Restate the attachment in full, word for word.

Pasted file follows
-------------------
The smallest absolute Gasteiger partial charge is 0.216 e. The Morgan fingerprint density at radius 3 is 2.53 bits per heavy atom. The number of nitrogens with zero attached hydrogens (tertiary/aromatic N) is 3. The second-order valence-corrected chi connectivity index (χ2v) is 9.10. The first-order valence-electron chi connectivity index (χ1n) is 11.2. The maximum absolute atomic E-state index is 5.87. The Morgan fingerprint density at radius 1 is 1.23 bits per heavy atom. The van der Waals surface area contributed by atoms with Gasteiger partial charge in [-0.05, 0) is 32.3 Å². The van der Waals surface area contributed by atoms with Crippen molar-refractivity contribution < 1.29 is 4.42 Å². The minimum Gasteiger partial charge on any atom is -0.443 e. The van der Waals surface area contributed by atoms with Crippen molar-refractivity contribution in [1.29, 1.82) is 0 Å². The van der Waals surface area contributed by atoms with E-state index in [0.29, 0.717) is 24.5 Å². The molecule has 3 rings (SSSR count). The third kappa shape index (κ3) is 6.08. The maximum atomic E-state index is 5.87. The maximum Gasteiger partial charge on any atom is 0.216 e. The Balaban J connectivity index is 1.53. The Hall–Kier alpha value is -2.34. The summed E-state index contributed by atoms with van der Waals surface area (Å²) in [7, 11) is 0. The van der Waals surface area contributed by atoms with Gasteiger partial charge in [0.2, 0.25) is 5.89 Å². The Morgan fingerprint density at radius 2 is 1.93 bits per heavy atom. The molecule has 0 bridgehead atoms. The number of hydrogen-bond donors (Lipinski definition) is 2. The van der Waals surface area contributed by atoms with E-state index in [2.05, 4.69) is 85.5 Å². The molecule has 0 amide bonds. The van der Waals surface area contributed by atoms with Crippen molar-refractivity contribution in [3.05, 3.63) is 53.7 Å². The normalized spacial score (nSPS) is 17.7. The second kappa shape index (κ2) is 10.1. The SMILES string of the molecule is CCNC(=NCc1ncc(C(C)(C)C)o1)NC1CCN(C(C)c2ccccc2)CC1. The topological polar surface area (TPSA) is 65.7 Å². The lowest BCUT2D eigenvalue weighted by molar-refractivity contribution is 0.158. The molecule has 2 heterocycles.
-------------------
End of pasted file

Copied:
The smallest absolute Gasteiger partial charge is 0.216 e. The Morgan fingerprint density at radius 3 is 2.53 bits per heavy atom. The number of nitrogens with zero attached hydrogens (tertiary/aromatic N) is 3. The second-order valence-corrected chi connectivity index (χ2v) is 9.10. The first-order valence-electron chi connectivity index (χ1n) is 11.2. The maximum absolute atomic E-state index is 5.87. The Morgan fingerprint density at radius 1 is 1.23 bits per heavy atom. The van der Waals surface area contributed by atoms with Gasteiger partial charge in [-0.05, 0) is 32.3 Å². The van der Waals surface area contributed by atoms with Crippen molar-refractivity contribution < 1.29 is 4.42 Å². The minimum Gasteiger partial charge on any atom is -0.443 e. The van der Waals surface area contributed by atoms with Crippen molar-refractivity contribution in [1.29, 1.82) is 0 Å². The van der Waals surface area contributed by atoms with E-state index in [0.29, 0.717) is 24.5 Å². The molecule has 3 rings (SSSR count). The third kappa shape index (κ3) is 6.08. The maximum atomic E-state index is 5.87. The maximum Gasteiger partial charge on any atom is 0.216 e. The Balaban J connectivity index is 1.53. The Hall–Kier alpha value is -2.34. The summed E-state index contributed by atoms with van der Waals surface area (Å²) in [7, 11) is 0. The van der Waals surface area contributed by atoms with Gasteiger partial charge in [0.2, 0.25) is 5.89 Å². The Morgan fingerprint density at radius 2 is 1.93 bits per heavy atom. The molecule has 0 bridgehead atoms. The number of hydrogen-bond donors (Lipinski definition) is 2. The van der Waals surface area contributed by atoms with E-state index in [2.05, 4.69) is 85.5 Å². The molecule has 0 amide bonds. The van der Waals surface area contributed by atoms with Crippen molar-refractivity contribution in [3.05, 3.63) is 53.7 Å². The normalized spacial score (nSPS) is 17.7. The second kappa shape index (κ2) is 10.1. The SMILES string of the molecule is CCNC(=NCc1ncc(C(C)(C)C)o1)NC1CCN(C(C)c2ccccc2)CC1. The topological polar surface area (TPSA) is 65.7 Å². The lowest BCUT2D eigenvalue weighted by molar-refractivity contribution is 0.158. The molecule has 2 heterocycles.